The most dramatic normative development of our time—comparable to the Nuremberg trials and the 1948 Convention on Genocide in the immediate aftermath of World War II—relates to the 'responsibility to protect', the title of the 2001 report from the International Commission on Intervention and State Sovereignty. It no longer is... The most dramatic normative development of our time—comparable to the Nuremberg trials and the 1948 Convention on Genocide in the immediate aftermath of World War II—relates to the 'responsibility to protect', the title of the 2001 report from the International Commission on Intervention and State Sovereignty. It no longer is necessary to finesse the tensions between sovereignty and human rights in the UN Charter; they can now be confronted because sovereignty no longer implies the license to kill. This essay outlines the origins of the R2P idea, describes the background factors in the 1990s that paved the way for the advancement of this norm by norm entrepreneurs, champions, and brokers. It continues with an account of the process by which the ICISS arrived at its landmark report, a description of the sustained engagement with the R2P agenda from 2001, when the ICISS report was published, to its adoption at the 2005 World Summit. The essay concludes with a sketch of the tasks and challenges that lie ahead to move R2P from a norm to a template for policy and action. read more read less

Topics:

Responsibility to protect (58%)58% related to the paper, Sovereignty (57%)57% related to the paper, Humanitarian intervention (55%)55% related to the paper, Genocide (54%)54% related to the paper, Human rights (54%)54% related to the paper
View PDF
82 Citations
Journal Article DOI: 10.1163/187598409X405451
Sovereignty, Choice, and the Responsibility to Protect

Abstract:

It is commonly asserted that the chief obstacle to advancing acceptance of the responsibility to protect (RtoP) is the reluctance of developing countries to compromise their sovereignty. This paper argues, instead, that both developing and some of the more powerful developed countries have concerns about the implications of R... It is commonly asserted that the chief obstacle to advancing acceptance of the responsibility to protect (RtoP) is the reluctance of developing countries to compromise their sovereignty. This paper argues, instead, that both developing and some of the more powerful developed countries have concerns about the implications of RtoP for their sovereignty. The former are more likely to be concerned about territorial sovereignty and the latter about decision-making sovereignty. Both sets of concerns were openly expressed during the debates leading up to the consensus at the 2005 World Summit on RtoP. That consensus was facilitated by the fact that the wording of the relevant provisions of its Outcome Document took both types of reservations about sovereignty into account. The paper argues that the recognition that countries of the North and the South tend to be more united than divided by their determination to preserve their sovereignty should facilitate efforts to achieve consensus on how to operationalise and implement the responsibility to protect. read more read less

Topics:

Responsibility to protect (62%)62% related to the paper, Sovereignty (62%)62% related to the paper, Popular sovereignty (57%)57% related to the paper, International law (50%)50% related to the paper, United Nations Charter (50%)50% related to the paper
51 Citations
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Global Responsibility to Protect format uses plainnat citation style.

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Frequently asked questions

Absolutely not! With our tool, you can freely write without having to focus on LaTeX. You can write your entire paper as per the Global Responsibility to Protect guidelines and autoformat it.

Yes. The template is fully compliant as per the guidelines of this journal. Our experts at SciSpace ensure that. Also, if there's any update in the journal format guidelines, we take care of it and include that in our algorithm.

Sure. We support all the top citation styles like APA style, MLA style, Vancouver style, Harvard style, Chicago style, etc. For example, in case of this journal, when you write your paper and hit autoformat, it will automatically update your article as per the Global Responsibility to Protect citation style.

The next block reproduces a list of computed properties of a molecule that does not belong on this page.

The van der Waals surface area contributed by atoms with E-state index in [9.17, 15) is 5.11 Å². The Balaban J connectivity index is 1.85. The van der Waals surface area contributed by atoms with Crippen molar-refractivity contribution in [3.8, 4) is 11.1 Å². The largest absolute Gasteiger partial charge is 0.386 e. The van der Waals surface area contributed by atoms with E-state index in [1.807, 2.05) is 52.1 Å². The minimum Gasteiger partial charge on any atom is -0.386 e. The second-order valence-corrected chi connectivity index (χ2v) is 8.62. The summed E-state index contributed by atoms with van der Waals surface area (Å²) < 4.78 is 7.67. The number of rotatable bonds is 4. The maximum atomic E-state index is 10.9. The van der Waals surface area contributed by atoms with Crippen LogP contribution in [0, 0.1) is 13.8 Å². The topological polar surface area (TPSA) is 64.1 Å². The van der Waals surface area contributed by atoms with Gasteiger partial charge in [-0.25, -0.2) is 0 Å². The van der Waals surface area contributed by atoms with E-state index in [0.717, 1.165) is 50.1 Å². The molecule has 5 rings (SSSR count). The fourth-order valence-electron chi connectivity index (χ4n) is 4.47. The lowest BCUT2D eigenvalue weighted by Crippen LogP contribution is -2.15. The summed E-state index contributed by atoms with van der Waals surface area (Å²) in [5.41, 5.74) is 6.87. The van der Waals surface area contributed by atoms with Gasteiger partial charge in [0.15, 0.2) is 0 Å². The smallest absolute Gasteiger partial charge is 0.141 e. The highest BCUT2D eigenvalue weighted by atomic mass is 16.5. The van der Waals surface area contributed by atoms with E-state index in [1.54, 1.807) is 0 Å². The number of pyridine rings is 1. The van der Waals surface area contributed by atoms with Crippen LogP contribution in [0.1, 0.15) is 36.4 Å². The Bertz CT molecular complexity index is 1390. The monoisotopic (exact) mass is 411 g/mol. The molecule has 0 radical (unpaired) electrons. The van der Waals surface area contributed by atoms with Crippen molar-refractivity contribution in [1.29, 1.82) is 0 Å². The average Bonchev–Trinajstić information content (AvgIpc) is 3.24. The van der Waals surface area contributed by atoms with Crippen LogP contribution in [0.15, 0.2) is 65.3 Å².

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Yup. You can choose the right template, copy-paste the contents from the word doc and click on auto-format. You'll have a publish-ready paper that you can download at the end.

A matter of seconds. Besides that, our intuitive editor saves a load of your time in writing and formating your manuscript.

One little Google search can get you the Word template for any journal. However, why do you need a Word template when you can write your entire manuscript on SciSpace, autoformat it as per Global Responsibility to Protect's guidelines and download the same in Word, PDF and LaTeX formats? Try us out!.

Absolutely! You can do it using our intuitive editor. It's very easy. If you need help, you can always contact our support team.

SciSpace is an online tool for now. We'll soon release a desktop version. You can also request (or upvote) any feature that you think might be helpful for you and the research community in the feature request section once you sign-up with us.

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After you have written and autoformatted your paper, you can download it in multiple formats, viz., PDF, Docx and LaTeX.

To be honest, the answer is NO. The impact factor is one of the many elements that determine the quality of a journal. Few of those factors the review board, rejection rates, frequency of inclusion in indexes, Eigenfactor, etc. You must assess all the factors and then take the final call.

SHERPA/RoMEO Database

We have extracted this data from Sherpa Romeo to help our researchers understand the access level of this journal. The following table indicates the level of access a journal has as per Sherpa Romeo Archiving Policy.

RoMEO Colour Archiving policy
Green Can archive pre-print and post-print or publisher's version/PDF
Blue Can archive post-print (ie final draft post-refereeing) or publisher's version/PDF
Yellow Can archive pre-print (ie pre-refereeing)
White Archiving not formally supported
FYI:
  1. Pre-prints as being the version of the paper before peer review and
  2. Post-prints as being the version of the paper after peer-review, with revisions having been made.

The 5 most common citation types in order of usage are:.

S. No. Citation Style Type
1. Author Year
2. Numbered
3. Numbered (Superscripted)
4. Author Year (Cited Pages)
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After uploading your paper on SciSpace, you would see a button to request a journal submission service for Global Responsibility to Protect.

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Yes. SciSpace provides this functionality.

After signing up, you would need to import your existing references from Word or .bib file.

SciSpace would allow download of your references in Global Responsibility to Protect Endnote style, according to brill guidelines.